radioisotope heater unit (RHU)
Each RHU provides about one watt of heat, derived from the decay of a few grams of a radioactive substance, such as plutonium 238-dioxide, contained in a platinum-rhodium alloy cladding. Heat is transferred to spacecraft structures, systems, and instruments directly without moving parts or intervening electronic components.
RHUs are very compact, 3.2 centimeters (1.3 inches) long and 2.6 centimeters (1 inch) in diameter. The fuel pellet is about the size and shape of a pencil eraser weighing approximately 2.7 grams (0.1 ounces). All together each RHU weighs about 40 grams (1.4 ounces).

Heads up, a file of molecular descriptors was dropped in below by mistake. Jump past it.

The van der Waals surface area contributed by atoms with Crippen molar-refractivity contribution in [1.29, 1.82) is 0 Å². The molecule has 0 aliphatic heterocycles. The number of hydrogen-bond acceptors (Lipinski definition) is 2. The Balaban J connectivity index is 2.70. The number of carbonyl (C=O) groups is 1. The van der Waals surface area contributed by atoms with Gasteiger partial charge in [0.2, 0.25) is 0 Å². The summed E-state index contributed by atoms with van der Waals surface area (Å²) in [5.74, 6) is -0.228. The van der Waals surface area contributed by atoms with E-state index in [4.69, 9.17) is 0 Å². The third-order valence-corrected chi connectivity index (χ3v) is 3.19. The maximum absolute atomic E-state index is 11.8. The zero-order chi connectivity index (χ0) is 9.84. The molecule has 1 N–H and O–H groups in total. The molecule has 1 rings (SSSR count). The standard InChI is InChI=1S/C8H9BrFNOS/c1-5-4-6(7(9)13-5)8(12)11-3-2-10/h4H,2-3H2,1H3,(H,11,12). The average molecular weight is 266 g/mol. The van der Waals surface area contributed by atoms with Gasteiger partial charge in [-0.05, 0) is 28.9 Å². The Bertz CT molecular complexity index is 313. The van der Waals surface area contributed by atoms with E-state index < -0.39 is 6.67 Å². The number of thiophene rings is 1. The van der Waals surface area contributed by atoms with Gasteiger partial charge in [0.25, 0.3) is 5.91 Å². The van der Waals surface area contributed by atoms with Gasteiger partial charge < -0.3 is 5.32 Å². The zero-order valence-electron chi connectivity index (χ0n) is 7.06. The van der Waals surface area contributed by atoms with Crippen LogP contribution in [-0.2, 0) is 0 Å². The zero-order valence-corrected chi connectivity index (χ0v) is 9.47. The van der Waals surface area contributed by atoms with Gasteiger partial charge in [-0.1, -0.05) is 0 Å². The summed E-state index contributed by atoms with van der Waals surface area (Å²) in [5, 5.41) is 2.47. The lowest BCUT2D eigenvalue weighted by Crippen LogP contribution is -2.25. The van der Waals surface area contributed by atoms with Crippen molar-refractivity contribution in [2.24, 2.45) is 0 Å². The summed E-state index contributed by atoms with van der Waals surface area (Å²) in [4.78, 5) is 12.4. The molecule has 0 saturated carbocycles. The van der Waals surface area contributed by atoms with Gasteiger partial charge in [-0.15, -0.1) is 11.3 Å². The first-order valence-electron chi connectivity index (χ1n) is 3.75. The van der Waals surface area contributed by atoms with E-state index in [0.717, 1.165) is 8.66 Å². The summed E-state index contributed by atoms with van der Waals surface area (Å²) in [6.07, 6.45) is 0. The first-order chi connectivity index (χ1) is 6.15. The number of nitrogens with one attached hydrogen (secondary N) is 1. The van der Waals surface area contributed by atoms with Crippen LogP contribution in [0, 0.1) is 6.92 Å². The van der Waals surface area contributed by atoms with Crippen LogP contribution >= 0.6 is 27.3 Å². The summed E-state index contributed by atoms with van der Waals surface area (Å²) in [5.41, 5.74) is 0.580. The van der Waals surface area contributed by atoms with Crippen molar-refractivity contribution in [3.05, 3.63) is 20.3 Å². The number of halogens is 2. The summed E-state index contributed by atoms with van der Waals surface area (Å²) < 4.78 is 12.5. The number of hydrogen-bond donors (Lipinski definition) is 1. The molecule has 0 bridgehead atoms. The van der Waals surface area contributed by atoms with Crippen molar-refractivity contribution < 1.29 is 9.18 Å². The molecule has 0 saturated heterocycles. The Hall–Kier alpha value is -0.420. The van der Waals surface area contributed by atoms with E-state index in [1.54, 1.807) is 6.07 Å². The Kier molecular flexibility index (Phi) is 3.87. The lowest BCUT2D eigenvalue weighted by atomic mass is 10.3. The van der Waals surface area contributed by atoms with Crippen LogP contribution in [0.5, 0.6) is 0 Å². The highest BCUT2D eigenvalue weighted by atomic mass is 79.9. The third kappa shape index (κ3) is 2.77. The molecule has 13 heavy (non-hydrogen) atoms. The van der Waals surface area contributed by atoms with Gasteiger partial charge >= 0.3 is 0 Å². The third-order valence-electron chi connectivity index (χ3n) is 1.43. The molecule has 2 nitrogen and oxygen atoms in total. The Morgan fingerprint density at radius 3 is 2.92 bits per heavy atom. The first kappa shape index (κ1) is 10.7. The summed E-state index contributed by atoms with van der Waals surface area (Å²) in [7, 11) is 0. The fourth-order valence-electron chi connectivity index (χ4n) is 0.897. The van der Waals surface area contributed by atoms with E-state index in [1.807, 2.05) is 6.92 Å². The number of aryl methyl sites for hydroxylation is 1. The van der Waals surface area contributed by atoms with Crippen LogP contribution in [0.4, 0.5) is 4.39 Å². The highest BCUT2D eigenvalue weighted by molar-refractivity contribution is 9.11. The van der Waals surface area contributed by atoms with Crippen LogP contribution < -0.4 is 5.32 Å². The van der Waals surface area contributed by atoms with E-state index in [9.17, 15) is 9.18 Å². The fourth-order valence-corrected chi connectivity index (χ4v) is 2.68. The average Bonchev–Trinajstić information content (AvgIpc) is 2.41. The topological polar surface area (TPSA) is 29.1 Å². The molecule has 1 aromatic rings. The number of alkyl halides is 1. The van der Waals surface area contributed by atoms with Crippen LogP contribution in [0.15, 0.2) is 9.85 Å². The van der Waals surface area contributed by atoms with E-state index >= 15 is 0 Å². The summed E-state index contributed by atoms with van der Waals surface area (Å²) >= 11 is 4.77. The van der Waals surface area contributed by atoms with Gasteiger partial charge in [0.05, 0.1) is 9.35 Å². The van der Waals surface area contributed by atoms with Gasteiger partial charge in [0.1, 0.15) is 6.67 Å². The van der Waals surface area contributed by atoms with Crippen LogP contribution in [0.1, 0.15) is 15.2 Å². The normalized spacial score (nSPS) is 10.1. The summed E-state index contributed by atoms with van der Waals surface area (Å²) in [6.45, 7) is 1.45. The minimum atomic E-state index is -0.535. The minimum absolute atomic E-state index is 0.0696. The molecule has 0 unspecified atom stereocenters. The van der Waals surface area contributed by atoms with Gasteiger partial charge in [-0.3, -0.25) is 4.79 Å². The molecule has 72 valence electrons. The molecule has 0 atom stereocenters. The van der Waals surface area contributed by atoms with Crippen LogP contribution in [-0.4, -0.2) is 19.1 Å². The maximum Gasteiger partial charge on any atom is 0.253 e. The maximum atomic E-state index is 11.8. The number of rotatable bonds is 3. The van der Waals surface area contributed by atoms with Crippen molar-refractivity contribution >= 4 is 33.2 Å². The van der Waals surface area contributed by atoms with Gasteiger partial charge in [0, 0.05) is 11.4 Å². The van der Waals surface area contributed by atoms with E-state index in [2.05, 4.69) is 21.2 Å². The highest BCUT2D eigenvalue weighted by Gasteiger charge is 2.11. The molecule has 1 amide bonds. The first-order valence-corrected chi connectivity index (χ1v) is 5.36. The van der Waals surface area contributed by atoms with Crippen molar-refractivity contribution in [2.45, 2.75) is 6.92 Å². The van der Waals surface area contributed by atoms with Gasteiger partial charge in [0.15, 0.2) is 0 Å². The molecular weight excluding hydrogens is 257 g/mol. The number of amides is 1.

RHUs were used, for example, by the Apollo 11-17 (1969-72) missions, the Soviet Luna 17 (1970) and 21 (1973), and Galileo. Cassini and Huygens are equipped with 117 40-gram RHUs for temperature regulation.
Source: U.S. Department of Energy
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